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Howard steers clear of Hunter coal blame game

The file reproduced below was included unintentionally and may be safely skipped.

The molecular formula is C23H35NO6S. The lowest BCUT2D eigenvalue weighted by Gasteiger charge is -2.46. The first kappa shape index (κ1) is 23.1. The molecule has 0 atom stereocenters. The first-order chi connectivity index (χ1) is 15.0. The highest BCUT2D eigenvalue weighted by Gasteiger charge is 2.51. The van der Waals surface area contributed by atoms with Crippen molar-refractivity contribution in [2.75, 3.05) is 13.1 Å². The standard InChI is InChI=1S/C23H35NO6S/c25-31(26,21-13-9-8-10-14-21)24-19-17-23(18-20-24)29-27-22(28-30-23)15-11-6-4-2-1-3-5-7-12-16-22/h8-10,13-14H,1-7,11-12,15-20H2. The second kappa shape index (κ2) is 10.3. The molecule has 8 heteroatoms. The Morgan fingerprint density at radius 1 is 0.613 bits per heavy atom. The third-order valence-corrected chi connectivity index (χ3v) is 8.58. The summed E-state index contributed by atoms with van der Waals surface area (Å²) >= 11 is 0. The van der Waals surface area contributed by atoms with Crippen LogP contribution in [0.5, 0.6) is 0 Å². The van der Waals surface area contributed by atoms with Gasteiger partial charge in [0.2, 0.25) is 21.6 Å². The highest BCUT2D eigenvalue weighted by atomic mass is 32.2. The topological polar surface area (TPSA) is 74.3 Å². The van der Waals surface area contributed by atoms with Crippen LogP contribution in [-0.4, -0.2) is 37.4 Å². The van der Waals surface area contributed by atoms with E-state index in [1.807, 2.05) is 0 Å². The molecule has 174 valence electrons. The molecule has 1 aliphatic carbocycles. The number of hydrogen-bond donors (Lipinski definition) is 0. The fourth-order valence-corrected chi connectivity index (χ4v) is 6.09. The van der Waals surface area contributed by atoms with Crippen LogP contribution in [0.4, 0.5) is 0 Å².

<p>The Federal Government would not accept blame for Hunter coal bottlenecks, but would be prepared to work with the New South Wales Government to find a way to ease congestion, prime minister John Howard said yesterday (Thursday, May 3).</p> <p>Eight months spent battling an inflated vessel queue has fostered frustration among capacity providers and coal companies, and each side attributes blame for the congestion to each other.</p> <p>Mr Howard said on Sydney radio that while Australia’s coal terminals were out of the Federal Government’s control, he still planned to call NSW premier Morris Iemma to discuss what both governments could do to ease the bottlenecks.</p> <p>&#8220Some part of the problem may not be capable of being fixed immediately because there are private interests involved and sometimes when private interests conflict, the public interest is not always well served,&#8221 Mr Howard said.</p> <p>&#8220The laws directly affecting the port are in the hands of the state, but I’m not trying to get into the process of blaming people and of course, there are private operators in relation to coal loaders too.</p> <p>&#8220Let’s put aside for a moment who’s to blame &#8211 let’s try and see if there’s something that the two governments together can achieve in order to fix the problem.</p> <p>&#8220If governments together can’t do them then you may have to shift responsibilities from one government to another.&#8221</p> <p>The operator of both coal terminals at the port of Newcastle, Port Waratah Coal Services (PWCS), has made it clear that it wants to slash the present queue of about 70 ships, to a work queue of under 30. </p> <p>Xstrata and Coal &#38 Allied this week blamed the Australian Rail Track Corporation (ARTC) for not providing enough capacity, but ARTC chief David Marchant said it had delivered more capacity than the port could handle.</p> <p>The ARTC said it had 120mtpa of capacity along the 68 km arterial line from Whittingham to the port, while PWCS was providing 102mtpa.</p> <p>PWCS told coal companies that they would not be allocated as much capacity as they had asked for.</p> <p>&#8220PWCS confirms that with the reintroduction of the CBS in March 2007, all producers received a reduced allocation for 2007 compared to what they originally requested,&#8221 PWCS said in a statement on Wednesday (May 2). </p> <p>The original demands for capacity made by coal producers &#8220substantially exceeded planned coal chain capacity&#8221, PWCS said.</p> <p>The coal chain providers plan to provide 90m tonnes of capacity in 2007, but the capacity balancing system has since been re-introduced.</p> <p>Coal ships are waiting 27 days on average to load coal from Newcastle. </p> <br />